Couldn't find what you looking for?

TRY OUR SEARCH!

Chronic dry eye

Tears keep our eyes moist and healthy. Therefore, for optimal health of our eyes, the eyes need to produce enough tears to keep themselves lubricated. This way, our vision and comfort are maintained. Our tears are a mixture of water, oil and mucus, as well as antibodies and special proteins. These components keep the eyes moist, lubricated and resistant to infections. Special glands make sure that these substances are produced and applied onto the surface of the eye. But, when tears are not produced, dry eyes may strike a person.

Signs of Dry Eyes

When a person suffers from dry eyes, he/she may experience pain in the area, along with sensitivity to light, a gritty sensation and a feeling that some kind of a foreign object is located inside the eye. Additionally, itching, redness and blurred vision are common symptoms of dry eyes.

However, dry eyes may also manifest through excessive amount of tears running down an individual's face and cheeks. This phenomenon strikes once a person's eyes are not lubricated enough and the brain sends signals for excessive lubrication as a response, trying to make up for the loss. Unfortunately, these tears are mostly made of water and cannot do enough to prevent the dryness, solely washing the dirt away, leaving the eyes dry nevertheless.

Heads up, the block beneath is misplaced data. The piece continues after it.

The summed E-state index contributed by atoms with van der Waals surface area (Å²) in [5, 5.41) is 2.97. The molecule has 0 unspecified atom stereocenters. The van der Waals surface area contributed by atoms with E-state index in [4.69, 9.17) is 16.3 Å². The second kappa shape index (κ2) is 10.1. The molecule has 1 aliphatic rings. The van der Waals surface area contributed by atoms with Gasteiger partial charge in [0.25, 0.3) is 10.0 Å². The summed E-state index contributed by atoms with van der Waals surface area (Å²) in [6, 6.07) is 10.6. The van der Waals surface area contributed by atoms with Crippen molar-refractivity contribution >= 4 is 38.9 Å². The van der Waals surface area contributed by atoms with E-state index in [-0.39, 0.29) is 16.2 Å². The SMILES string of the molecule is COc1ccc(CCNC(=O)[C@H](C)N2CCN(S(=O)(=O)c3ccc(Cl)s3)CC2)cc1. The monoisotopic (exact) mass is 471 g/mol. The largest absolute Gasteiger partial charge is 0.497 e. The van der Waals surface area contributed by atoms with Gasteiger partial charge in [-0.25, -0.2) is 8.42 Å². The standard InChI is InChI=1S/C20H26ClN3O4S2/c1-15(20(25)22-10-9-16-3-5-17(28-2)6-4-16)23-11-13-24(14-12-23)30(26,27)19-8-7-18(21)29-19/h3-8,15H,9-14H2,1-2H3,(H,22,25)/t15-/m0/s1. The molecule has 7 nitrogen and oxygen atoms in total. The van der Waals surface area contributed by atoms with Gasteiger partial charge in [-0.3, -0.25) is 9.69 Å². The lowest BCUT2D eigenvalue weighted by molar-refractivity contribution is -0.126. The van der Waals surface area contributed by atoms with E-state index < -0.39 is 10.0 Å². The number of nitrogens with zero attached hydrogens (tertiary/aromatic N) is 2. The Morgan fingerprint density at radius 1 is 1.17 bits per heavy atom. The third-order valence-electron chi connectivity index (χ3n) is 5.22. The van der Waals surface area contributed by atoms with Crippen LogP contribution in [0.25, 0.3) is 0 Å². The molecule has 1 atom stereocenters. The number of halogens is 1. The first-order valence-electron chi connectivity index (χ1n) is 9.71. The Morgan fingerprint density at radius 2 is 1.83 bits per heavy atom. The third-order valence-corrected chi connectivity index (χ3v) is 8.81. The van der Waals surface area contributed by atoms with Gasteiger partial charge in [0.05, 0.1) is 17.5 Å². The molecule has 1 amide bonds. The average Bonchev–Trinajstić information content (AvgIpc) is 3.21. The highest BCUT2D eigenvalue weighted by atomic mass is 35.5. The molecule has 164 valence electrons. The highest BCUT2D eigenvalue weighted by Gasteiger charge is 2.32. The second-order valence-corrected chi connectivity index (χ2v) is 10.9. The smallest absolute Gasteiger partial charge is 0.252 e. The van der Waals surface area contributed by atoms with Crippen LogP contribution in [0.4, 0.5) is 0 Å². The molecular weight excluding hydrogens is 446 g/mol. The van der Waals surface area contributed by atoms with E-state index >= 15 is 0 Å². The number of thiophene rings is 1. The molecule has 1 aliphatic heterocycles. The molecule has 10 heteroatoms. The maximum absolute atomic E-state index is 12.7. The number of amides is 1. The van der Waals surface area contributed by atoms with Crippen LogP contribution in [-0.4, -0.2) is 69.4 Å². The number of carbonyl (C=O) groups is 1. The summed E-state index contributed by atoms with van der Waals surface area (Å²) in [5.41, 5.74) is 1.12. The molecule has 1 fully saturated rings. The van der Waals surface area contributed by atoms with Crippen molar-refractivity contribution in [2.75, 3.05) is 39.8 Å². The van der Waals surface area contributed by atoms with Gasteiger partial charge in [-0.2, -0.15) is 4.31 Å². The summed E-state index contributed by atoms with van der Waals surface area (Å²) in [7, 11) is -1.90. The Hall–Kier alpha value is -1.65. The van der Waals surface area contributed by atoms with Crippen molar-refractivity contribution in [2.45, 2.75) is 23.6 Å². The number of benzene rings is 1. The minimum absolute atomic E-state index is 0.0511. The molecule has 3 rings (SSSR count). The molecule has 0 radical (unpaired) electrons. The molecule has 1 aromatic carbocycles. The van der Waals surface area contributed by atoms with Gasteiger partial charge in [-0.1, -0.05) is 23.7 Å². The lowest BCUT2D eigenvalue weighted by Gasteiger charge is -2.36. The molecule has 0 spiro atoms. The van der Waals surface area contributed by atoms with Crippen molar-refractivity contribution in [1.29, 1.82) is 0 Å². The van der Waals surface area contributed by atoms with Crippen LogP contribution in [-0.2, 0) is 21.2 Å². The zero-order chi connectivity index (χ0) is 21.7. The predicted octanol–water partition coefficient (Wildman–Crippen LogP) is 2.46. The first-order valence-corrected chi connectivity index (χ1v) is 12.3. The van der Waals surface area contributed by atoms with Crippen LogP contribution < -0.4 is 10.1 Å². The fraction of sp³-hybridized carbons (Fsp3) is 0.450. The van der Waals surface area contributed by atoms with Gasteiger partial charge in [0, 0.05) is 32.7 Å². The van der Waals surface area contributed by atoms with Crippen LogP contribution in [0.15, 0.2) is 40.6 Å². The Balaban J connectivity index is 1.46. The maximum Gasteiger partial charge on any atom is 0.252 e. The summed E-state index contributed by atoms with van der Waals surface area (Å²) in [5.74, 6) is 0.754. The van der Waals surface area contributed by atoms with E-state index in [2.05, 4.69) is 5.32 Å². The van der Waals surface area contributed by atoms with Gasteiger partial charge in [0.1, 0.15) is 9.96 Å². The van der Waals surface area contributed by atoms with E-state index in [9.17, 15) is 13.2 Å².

Reasons behind Dry Eyes

Usually, dryness of the eyes may be triggered by air conditioning exposure, excessive heat exposure or other environmental factors. Moreover, menopause or aging may result in dry eyes. Also, certain medications may provoke this phenomenon. Finally, some underlying health conditions such as Sjogren's syndrome, rheumatoid arthritis, collagen vascular diseases and inability of closing the eyes due to an eyelid dysfunction, all can lead to dry eyes as well.

Treatment for Dry Eyes

Even though dry eyes are not a curable condition, there are certain steps you can take in order to reduce the symptoms. Yet, make sure you have consulted your doctor before you try any of the following.

You may use artificial tear drops and ointments, purchasing them over-the-counter, applying them even when your eyes are not irritated, keeping them adequately lubricated. Also, Restasis is a type of tear drops which are known to increase the eyes' natural capacity for producing tears. Numerous other medications of this type are available for such purpose too.

Finally, if all else fails, you may need to undergo surgery where the ducts which lead tears into the nose are closed, allowing more tears to stay in the eye.

Your thoughts on this

User avatar Guest
Captcha